2. Results and Discussion

2.1. Identification of Isolated Compounds 115 from the Stem Bark of A. altissima

Compound 1 was isolated as a yellow amorphous powder, in which the molecular formula was established as C16H13N2O2 by HR-DART-MS (m/z 265.0992 [M + H]+; calcd. for C16H13N2O2, 265.0977) (Figure S8 in Supplementary Materials). The IR spectrum indicated the presence of a hydroxyl group (3159 cm−1), a conjugated carbonyl group, and an aromatic ring (1663, 1650, 1595 cm−1) (Figure S7). The UV spectrum of 1 displayed absorption bands at 229, 258, 298, 359, and 375 nm (Figure S6). It was concluded to be a canthin-6-one skeleton by comparing the 1H- and 13C-NMR data of 1 to those of 2 (canthin-6-one) [17]. The 13C-NMR spectrum of 1 (Table 1 and Figure S2) showed 16 carbon signals including a methyl, eight methines, and seven quaternary carbons. In the 1H-NMR spectrum (Table 1 and Figure S1), seven signals were displayed in the aromatic region. The ortho-coupled signals of the C ring at δH 8.16 (1H, d, J = 5.0 Hz, H-1) and δH 8.77 (1H, d, J = 5.0 Hz, H-2) and four mutually coupled aromatic protons at δH 8.60 (1H, d, J = 8.0 Hz, H-8), δH 7.74 (1H, dt, J = 8.0, 1.0 Hz, H-9), δH 7.58 (1H, dt, J = 8.0, 1.0 Hz, H-10), and δH 8.26 (1H, d, J = 8.0 Hz, H-11) were observed. The planar structure and 1H- and 13C-NMR chemical shifts were assigned by detailed analysis of 2D NMR spectra (Figures S3, S4 and S5), in particular HMQC, COSY, and HMBC. The 1H- and 13C-NMR of 1 exhibited strong similarity to those of 2, except for the presence of the 1-hydroxyethyl group in the D ring. It was supported from δH 8.18 (1H, d, J = 1.0 Hz, H-4), which was long range–coupled with a H-17 at δH 5.16 (1H, dq, J = 6.5, 1.0 Hz), and δH 1.57 (3H, d, J = 6.5 Hz, H-18). Moreover, the 13C-NMR signals at δC 66.1 (C-17) and δC 23.4 (C-18) of 1 were shifted downfield due to the influence of the hydroxyl group.
Furthermore, the position of the 1-hydroxyethyl group was assigned by the observed HMBC correlations from H-4 (δH 8.18) to C-6 (δC 160.2)/C-17 (δC 66.1), H-17 (δH 5.16) to C-4 (δC 133.5)/C-6 (δC 160.2), and C-18 (δH 1.57) to C-5 (δC 147.8) (Figure 2). The absolute configuration of 1 was determined by comparing the experimental and calculated CD spectra using the time-dependent density functional theory (TDDFT) method. In the experimental electronic circular dichroism (ECD) spectrum of 1, the positive cotton effect (CE) is observed at 215 and 230 nm. As shown in Figure 3, the calculated ECD spectrum of 1 exhibited strong positive CE around 210 and 232 nm, similar to the experimental spectrum of 1. As a result, the absolute configuration of the hydroxyl group in 1 was determined to have an R-configuration. Therefore, the structure of 1 was determined as (R)-5-(1-hydroxyethyl)-canthin-6-one.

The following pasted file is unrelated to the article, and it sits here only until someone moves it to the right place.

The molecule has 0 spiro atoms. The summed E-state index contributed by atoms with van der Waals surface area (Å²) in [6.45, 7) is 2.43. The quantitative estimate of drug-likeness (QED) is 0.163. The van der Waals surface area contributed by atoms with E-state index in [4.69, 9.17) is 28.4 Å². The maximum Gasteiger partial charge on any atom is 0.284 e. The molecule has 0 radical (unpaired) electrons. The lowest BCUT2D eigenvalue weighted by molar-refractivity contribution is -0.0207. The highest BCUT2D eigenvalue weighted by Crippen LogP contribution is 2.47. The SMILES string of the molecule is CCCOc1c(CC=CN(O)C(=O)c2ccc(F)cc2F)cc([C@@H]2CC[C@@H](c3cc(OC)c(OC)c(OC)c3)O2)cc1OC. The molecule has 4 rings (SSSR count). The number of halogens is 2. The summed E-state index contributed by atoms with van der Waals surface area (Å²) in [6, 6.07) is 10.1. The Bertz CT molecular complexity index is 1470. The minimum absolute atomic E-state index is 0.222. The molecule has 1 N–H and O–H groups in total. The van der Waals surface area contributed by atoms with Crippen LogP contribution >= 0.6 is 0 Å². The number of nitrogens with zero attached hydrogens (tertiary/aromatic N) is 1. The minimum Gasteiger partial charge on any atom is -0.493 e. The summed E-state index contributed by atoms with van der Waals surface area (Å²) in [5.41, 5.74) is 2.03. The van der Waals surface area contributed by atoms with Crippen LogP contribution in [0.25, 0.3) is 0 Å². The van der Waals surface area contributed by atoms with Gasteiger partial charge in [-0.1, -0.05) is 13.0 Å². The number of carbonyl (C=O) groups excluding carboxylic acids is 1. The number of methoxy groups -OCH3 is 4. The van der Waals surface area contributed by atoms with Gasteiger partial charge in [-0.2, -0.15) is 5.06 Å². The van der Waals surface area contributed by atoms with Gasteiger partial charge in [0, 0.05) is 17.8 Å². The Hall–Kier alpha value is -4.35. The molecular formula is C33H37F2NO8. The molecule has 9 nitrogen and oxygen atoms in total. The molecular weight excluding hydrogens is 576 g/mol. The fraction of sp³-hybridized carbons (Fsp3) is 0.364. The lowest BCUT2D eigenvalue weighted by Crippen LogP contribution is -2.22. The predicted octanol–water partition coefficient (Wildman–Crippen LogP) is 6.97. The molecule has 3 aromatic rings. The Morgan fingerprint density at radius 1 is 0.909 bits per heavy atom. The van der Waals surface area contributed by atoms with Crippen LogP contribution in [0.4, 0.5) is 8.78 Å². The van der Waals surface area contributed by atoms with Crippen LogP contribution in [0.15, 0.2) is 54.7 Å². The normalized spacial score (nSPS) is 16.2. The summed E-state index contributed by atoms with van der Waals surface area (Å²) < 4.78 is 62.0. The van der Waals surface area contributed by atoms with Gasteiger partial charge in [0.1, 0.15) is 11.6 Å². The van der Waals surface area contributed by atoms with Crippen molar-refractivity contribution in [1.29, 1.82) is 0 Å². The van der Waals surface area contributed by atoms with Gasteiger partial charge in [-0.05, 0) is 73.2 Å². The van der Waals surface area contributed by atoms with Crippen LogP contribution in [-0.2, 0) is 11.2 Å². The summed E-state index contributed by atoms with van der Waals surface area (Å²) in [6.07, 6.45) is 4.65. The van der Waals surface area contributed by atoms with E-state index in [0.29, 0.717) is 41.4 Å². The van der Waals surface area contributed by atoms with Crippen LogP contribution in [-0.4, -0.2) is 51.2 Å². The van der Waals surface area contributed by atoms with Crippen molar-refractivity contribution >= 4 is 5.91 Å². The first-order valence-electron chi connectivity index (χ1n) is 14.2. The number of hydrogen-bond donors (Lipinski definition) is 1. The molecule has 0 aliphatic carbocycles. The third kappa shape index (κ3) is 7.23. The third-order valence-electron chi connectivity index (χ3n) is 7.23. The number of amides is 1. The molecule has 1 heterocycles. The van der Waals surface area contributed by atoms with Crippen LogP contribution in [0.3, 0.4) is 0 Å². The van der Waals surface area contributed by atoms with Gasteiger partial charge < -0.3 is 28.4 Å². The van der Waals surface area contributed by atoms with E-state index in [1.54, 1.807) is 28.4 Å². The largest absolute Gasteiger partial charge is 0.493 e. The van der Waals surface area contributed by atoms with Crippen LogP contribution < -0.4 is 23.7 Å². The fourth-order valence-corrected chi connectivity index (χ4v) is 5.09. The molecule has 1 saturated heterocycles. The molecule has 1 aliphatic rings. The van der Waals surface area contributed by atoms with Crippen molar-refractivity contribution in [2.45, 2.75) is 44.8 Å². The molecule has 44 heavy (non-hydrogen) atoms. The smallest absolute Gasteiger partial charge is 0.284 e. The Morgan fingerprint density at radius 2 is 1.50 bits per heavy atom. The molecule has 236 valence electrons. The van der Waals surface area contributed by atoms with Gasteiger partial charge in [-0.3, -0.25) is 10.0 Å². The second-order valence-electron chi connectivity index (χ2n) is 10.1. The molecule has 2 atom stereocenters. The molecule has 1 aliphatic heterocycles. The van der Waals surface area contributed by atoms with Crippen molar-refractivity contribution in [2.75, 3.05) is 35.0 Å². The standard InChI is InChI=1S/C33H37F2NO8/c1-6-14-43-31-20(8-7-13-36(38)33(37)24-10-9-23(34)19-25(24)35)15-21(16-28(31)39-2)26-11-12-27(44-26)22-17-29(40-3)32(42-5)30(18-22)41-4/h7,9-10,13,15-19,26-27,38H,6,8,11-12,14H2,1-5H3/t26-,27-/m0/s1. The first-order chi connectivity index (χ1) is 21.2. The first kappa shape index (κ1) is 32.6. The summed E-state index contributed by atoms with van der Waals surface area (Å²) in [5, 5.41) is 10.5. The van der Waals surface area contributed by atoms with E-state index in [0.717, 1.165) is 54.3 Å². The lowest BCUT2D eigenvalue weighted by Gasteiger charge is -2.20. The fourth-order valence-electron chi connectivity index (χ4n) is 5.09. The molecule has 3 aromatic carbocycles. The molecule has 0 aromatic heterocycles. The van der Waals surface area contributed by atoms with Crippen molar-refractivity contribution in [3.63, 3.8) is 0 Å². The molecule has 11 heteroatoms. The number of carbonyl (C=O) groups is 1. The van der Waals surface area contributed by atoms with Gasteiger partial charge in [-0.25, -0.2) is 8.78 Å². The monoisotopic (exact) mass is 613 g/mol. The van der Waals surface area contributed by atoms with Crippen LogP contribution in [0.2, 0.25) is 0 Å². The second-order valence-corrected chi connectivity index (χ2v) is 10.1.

The structures of known compounds 215 were identified as canthin-6-one (2) [17], 4-hydroxycanthin-6-one (3) [18], 9-hydroxycanthin-6-one (4) [19], 10-hydroxycanthin-6-one (5) [20], 11-hydroxycanthin-6-one (6) [21], dihydroconiferyl alcohol (7) [22], epoxyconiferyl alcohol (8) [23], sinapaldehyde (9) [24], scopoletin (10) [25], erythro-guaiacylglycerol-β-O-4′-coniferyl ether (11) [26], ficusesquilignan B (12) [27], 20(R)-24, 25-trihydroxy-dammaran-3-one (13) [28], hispidol B (14) [29], and trans-4(R)-hydroxy-2-nonenoic acid (15) [30] by physical (m.p., [α]D) and spectroscopic data (1H-NMR, 13C-NMR, 2D NMR, and MS) measurements and by comparison with published values. Although 4-hydroxycanthin-6-one (3), 9-hydroxycanthin-6-one (4), 10-hydroxycanthin-6-one (5), and 11-hydroxycanthin-6-one (6) were isolated from the Simaroubaceae family, they have not been reported from A. altissima. Also, dihydroconiferyl alcohol (7), epoxyconiferyl alcohol (8), sinapaldehyde (9), and ficusesquilignan B (12) were isolated from this plant for the first time.

2.2. Anti-Inflammatory Activity of Isolated Compounds 115 from the Stem Bark of A. altissima